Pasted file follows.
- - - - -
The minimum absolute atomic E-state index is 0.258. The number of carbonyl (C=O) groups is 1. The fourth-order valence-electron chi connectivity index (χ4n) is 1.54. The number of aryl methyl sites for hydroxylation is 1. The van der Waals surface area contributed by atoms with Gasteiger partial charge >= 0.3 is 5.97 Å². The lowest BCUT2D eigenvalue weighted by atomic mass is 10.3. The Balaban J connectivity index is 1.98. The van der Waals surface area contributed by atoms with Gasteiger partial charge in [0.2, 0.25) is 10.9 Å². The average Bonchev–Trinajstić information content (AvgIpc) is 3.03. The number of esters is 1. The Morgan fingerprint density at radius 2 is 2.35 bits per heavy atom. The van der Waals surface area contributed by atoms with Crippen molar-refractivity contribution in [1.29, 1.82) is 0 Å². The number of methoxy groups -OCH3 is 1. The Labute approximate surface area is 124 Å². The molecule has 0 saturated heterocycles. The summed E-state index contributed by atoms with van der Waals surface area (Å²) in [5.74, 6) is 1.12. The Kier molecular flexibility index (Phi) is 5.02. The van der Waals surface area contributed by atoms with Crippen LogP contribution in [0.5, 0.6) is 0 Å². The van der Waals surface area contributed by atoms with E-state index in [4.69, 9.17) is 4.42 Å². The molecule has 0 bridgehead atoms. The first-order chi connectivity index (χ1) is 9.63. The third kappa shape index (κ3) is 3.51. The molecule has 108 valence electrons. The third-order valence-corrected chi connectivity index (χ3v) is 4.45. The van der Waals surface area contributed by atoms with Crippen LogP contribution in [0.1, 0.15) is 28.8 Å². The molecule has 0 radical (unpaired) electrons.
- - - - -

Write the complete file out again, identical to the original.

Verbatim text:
The minimum absolute atomic E-state index is 0.258. The number of carbonyl (C=O) groups is 1. The fourth-order valence-electron chi connectivity index (χ4n) is 1.54. The number of aryl methyl sites for hydroxylation is 1. The van der Waals surface area contributed by atoms with Gasteiger partial charge >= 0.3 is 5.97 Å². The lowest BCUT2D eigenvalue weighted by atomic mass is 10.3. The Balaban J connectivity index is 1.98. The van der Waals surface area contributed by atoms with Gasteiger partial charge in [0.2, 0.25) is 10.9 Å². The average Bonchev–Trinajstić information content (AvgIpc) is 3.03. The number of esters is 1. The Morgan fingerprint density at radius 2 is 2.35 bits per heavy atom. The van der Waals surface area contributed by atoms with Crippen molar-refractivity contribution in [1.29, 1.82) is 0 Å². The number of methoxy groups -OCH3 is 1. The Labute approximate surface area is 124 Å². The molecule has 0 saturated heterocycles. The summed E-state index contributed by atoms with van der Waals surface area (Å²) in [5.74, 6) is 1.12. The Kier molecular flexibility index (Phi) is 5.02. The van der Waals surface area contributed by atoms with Crippen LogP contribution in [0.5, 0.6) is 0 Å². The van der Waals surface area contributed by atoms with E-state index in [4.69, 9.17) is 4.42 Å². The molecule has 0 bridgehead atoms. The first-order chi connectivity index (χ1) is 9.63. The third kappa shape index (κ3) is 3.51. The molecule has 108 valence electrons. The third-order valence-corrected chi connectivity index (χ3v) is 4.45. The van der Waals surface area contributed by atoms with Crippen LogP contribution in [0.1, 0.15) is 28.8 Å². The molecule has 0 radical (unpaired) electrons.